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Today's date:
N.C. legislators’
commitment to
higher education is
evident in budget
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University officials are reacting positively to the newly approved $19 billion state budget that state legislators have hammered out for the 2009–11 biennium. They are relieved the final budget was not much worse.

“Considering the state’s revenue picture and this budget’s impact on other state agencies, our legislators have treated the UNC system very fairly overall,” said Chancellor Holden Thorp.

Dwayne Pinkney, assistant vice chancellor for finance and administration and the University’s state government liaison, said the General Assembly’s commitment to education and higher education was evident.

Good news for UNC includes:

* *$5 million in enrollment growth funding;

* *$2 million in need-based financial aid;

* *$50 million for the University Cancer Research Fund;

* *$223 million in debt financing for construction of the Biomedical Research Imaging Center; and

* *A portion of the $2 million in permanent funding systemwide for faculty recruitment and retention.

“Legislative leaders worked hard to minimize cuts and they have allowed some flexibility in how those cuts will be taken,” he said.

As the Gazette went to press, UNC General Administration had projected an overall 6 percent reduction in state appropriations for the UNC system’s base budget.

Even before the budget was approved, Chancellor Holden Thorp had issued two orders to cut spending levels for state appropriations by a total of 10 percent from the amount allocated last year.

The initial 5 percent cut went into effect in March; the second 5 percent cut went into effect in July in anticipation of budget cuts to come.

The budget, which the General Assembly approved last Wednesday and Gov. Beverly Perdue signed on Friday, filled an estimated $4.6 billion budget shortfall through a combination of spending cuts, federal stimulus money, higher fees and a much-debated $990 million revenue package that for a time had held up the deal.

Key components of the tax package include a 1-cent increase in the sales tax, tax increases on beer, wine and cigarettes, and new taxes on digital downloads and online purchases.

In addition, married couples filing jointly who report income of more than $250,000 a year will pay a 3 percent surcharge on their income tax liability, while married couples reporting between $100,000 and $250,000 will pay a 2 percent surcharge.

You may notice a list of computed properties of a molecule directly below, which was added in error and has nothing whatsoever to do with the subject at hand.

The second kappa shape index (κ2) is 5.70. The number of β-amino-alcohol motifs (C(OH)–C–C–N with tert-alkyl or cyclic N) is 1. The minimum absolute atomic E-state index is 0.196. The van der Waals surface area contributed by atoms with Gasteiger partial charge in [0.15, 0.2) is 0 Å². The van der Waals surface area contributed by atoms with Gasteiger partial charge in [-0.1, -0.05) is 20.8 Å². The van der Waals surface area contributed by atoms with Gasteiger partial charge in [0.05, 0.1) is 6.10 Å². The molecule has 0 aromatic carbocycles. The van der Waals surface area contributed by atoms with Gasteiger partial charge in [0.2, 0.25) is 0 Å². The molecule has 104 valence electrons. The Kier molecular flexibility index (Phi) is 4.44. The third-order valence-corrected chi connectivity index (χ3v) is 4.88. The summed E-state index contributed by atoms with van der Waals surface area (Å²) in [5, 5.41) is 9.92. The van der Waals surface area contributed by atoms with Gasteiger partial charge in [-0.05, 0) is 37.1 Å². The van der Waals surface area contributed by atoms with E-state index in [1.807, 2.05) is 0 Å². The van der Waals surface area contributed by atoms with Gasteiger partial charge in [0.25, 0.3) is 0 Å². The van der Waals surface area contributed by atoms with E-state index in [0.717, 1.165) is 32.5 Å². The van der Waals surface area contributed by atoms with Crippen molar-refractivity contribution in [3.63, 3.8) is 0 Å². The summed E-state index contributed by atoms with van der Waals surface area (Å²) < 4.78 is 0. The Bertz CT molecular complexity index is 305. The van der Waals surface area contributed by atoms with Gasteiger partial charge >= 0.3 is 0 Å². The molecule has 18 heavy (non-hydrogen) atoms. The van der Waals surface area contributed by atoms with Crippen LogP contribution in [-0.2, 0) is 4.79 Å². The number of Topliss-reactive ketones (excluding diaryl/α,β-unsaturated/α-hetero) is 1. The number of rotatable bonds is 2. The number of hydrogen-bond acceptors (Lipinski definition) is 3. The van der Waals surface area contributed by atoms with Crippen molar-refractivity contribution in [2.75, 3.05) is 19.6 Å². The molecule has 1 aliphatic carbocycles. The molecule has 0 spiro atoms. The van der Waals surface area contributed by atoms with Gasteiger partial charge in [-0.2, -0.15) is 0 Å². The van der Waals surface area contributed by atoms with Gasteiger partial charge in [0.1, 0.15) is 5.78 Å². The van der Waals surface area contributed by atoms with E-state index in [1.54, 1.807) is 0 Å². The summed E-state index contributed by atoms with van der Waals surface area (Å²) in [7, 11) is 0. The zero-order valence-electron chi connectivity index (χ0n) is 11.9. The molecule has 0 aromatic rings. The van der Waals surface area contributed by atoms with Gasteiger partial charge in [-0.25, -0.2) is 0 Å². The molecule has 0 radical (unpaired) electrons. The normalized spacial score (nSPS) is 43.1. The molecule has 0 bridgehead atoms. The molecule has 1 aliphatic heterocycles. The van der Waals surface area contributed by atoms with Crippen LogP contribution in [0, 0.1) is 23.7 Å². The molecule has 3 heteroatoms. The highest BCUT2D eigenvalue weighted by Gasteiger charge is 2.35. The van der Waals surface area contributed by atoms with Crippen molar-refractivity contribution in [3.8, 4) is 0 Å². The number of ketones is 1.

Perdue had also ordered a spending freeze on all state funds, including state receipts, effective July 24, to help balance the budget. Those emergency spending restrictions were still in effect when the Gazette went to press.

The good, the bad, the in-between
There are several items in the budget worth cheering about, Pinkney said.

High on that list is $44 million allocated to the UNC system for enrollment growth funding, including $5 million for Carolina, Pinkney said. Carolina will also get about $2 million of the $11 million in recurring need-based aid and $12.5 million in non-recurring need-based aid over the two years of the budget.

Sometimes, good news can be found in bad news averted. Such was the case with the University Cancer Research Fund. Legislators had been eyeing a portion of the $50 million fund as a possible source of revenue, but it was left unscathed. The fund supports basic interdisciplinary research across campus through the UNC Lineberger Comprehensive Cancer Center and the School of Medicine.

Finally, the legislature authorized debt financing of $223 million for the construction of the Biomedical Research Imaging Center, which will become a central resource for researchers across North Carolina for handling the acquisition, processing, analysis, storage and retrieval of images.

On the other hand, the University’s research centers and institutes will suffer in the new budget. Those reductions in available state funding will range from 17 percent to 26 percent, depending on whether the reporting lines are to the provost’s office or the vice chancellor for research and economic development, respectively. Some of those cuts will come with management flexibility.

Impact on employees
As it is, SPA employees (those subject to the State Personnel Act) will receive no pay increases, but neither will they be subject to additional unpaid furloughs based on the approved budget. Faculty and other EPA non-faculty employees (those exempt from the act) will receive no state pay increases or furloughs, either.

For fiscal 2008–09, which ended July 1, the University had eliminated the filled positions of 65 permanent SPA employees and ended the appointments of 184 EPA non-faculty permanent employees for a variety of reasons, including the end of contracts or grants, according to human resources officials. Of the larger number, 12 of the job cuts for EPA non-faculty employees were for budget-related reasons.

It is too soon to know how the 2009–10 budget could affect any future position cuts, said Brenda Richardson Malone, vice chancellor for human resources.

Throughout the budget crisis, Thorp emphasized the importance of protecting classrooms, and by extension, faculty positions despite cancelling dozens of faculty searches.

Under the new budget, General Administration will receive $2 million in permanent funding for faculty recruitment and retention. Historically, the University has fared well when the funds are distributed to the campuses.

Legislators did not alter the campus-based tuition increases already approved by the Board of Governors for system campuses including Carolina. However, lawmakers have indicated that campus-based tuition increases in 2010–11 will be on hold.

INSIDE THE PRINT EDITION: AUGUST 12, 2009

Aug. 12 issue
Click here to read the AUGUST 12 issue as a pdf

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